It’s what Man Who Has It All brilliantly parodies when he (and of course he is a she) hijacks the inspirational meme and tells us to get over our guilt by dressing with flattering colours and cope with stress by getting up at 4am and growing our hair long.
It’s what Beyoncé challenges us to acknowledge when she tells us to go on and call Becky With The Good Hair.
Do you see all the capitalizations? We’re all trying to name a thing that is limiting and constraining our lives and foreclosing our self-expression and freedom. We’re all naming an archetype that is a particular version of the acceptable and ideal femininity that one must display in order to access resources including affection, attention, respect and validation in our culture.
That’s what I’m referring to when I talk about the female component of The Female Lifestyle Empowerment Brand. It’s an image, it’s an archetype, it’s a prescription, it’s a range a behavior and it’s a way of life.
Amy Walsh of The Bureau of Tactical Imagination has an exercise where she asks you to close your eyes and imagine what a professional woman looks like.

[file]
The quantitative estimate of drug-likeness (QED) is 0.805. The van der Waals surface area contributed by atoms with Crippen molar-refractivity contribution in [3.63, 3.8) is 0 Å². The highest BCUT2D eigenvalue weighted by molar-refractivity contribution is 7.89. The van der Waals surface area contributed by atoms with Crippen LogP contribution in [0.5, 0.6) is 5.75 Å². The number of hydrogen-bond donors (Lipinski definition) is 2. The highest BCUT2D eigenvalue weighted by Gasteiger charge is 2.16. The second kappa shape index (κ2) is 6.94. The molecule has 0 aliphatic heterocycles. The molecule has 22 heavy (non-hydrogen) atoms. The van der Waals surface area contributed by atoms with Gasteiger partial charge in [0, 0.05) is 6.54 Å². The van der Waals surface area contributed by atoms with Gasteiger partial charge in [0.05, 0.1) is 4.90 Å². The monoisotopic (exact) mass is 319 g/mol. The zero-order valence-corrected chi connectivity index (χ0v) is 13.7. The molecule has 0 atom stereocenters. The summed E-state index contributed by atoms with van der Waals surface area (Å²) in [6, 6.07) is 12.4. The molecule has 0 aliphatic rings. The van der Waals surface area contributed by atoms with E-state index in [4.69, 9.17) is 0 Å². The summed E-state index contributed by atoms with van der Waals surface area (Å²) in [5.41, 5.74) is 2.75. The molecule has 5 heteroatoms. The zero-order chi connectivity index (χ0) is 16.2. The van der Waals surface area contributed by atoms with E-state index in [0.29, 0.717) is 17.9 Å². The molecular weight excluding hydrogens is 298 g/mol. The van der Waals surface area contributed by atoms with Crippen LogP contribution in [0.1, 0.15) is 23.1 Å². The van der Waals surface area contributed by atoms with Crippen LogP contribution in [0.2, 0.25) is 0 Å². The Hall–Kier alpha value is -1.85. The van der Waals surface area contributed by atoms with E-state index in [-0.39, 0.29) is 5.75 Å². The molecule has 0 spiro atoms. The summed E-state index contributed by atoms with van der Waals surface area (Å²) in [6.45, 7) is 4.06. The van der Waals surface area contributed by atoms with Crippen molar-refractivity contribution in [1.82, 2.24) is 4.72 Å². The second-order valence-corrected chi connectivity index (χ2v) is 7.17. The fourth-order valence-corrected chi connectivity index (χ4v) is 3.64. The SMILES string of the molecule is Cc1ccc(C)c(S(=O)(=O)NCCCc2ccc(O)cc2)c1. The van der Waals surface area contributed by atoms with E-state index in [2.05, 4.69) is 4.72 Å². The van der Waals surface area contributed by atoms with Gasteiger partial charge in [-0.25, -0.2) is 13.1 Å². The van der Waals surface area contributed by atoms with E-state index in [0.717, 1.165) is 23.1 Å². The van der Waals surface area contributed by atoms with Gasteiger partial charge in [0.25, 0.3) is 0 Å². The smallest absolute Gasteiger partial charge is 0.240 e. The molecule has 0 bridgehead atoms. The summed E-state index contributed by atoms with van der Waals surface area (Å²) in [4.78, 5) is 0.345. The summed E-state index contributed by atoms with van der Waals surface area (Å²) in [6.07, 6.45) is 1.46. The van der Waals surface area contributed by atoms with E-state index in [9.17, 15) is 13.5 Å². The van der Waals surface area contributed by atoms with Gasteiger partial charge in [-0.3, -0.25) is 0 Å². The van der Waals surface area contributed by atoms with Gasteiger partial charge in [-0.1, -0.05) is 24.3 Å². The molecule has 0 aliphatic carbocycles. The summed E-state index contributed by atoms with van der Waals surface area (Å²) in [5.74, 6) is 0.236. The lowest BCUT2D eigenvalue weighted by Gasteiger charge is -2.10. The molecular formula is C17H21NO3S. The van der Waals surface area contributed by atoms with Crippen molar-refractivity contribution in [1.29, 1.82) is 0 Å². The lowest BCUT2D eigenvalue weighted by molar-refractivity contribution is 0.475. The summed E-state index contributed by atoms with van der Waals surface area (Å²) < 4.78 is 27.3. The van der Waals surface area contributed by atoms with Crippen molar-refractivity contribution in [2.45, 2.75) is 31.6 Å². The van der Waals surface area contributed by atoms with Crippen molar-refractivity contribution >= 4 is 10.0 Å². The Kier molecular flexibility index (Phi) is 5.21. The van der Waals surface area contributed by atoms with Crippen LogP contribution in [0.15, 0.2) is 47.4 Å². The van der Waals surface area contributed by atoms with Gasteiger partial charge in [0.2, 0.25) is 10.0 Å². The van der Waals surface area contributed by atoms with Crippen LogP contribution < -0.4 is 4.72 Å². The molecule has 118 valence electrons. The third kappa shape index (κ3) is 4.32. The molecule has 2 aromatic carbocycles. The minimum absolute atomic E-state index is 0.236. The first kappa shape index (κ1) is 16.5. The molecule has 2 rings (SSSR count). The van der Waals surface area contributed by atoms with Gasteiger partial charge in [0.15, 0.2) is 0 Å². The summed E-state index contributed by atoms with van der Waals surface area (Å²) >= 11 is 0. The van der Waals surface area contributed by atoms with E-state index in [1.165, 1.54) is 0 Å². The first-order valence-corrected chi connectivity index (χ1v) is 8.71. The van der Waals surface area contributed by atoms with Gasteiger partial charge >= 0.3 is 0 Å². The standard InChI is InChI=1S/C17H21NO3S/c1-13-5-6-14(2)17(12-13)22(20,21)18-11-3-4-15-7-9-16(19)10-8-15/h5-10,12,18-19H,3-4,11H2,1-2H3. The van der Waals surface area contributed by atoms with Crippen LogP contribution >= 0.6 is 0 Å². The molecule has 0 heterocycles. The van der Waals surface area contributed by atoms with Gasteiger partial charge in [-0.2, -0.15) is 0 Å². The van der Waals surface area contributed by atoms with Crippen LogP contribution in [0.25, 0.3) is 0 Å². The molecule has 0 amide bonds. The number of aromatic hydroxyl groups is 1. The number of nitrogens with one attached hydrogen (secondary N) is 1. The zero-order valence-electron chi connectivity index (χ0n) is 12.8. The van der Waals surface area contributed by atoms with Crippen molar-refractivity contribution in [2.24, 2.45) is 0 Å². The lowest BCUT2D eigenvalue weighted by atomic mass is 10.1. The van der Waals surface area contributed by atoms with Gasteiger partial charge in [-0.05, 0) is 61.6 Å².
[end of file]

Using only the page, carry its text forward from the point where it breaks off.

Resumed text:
When she does it, she explains, what she sees is a very thin, very pretty, very polished and well-dressed white woman.
Me, too — and I don’t think we’re the only ones.
What I think that tells us is that there is this cultural fiction, this animation, this archetype of femininity that’s been implanted and lives in our heads and in our collective body as a community. That image is a code for which woman embodies acceptability (on one end of the scale) and which woman embodies professionalism and exceptionalism (and on the other end of the scale) – and it’s the same woman.
In our culture, we have a lot of different iterations of the same basic form but the the skeleton and skin is always the same. She’s like Barbie: lots of different outfits, lots of different occupations, same basic material. (Which might be why we’ve got the cultural trope of ‘basic’.) We’ve got the California girl, the American Woman, the Professional Woman, the Good Woman, the Good Mother, and they’re all different flavours of the same basic skeleton — and that skeleton is a thin, heterosexual, young white woman who is pretty, charming, likable, agreeable and works ceaselessly to fulfill and exceed expectations.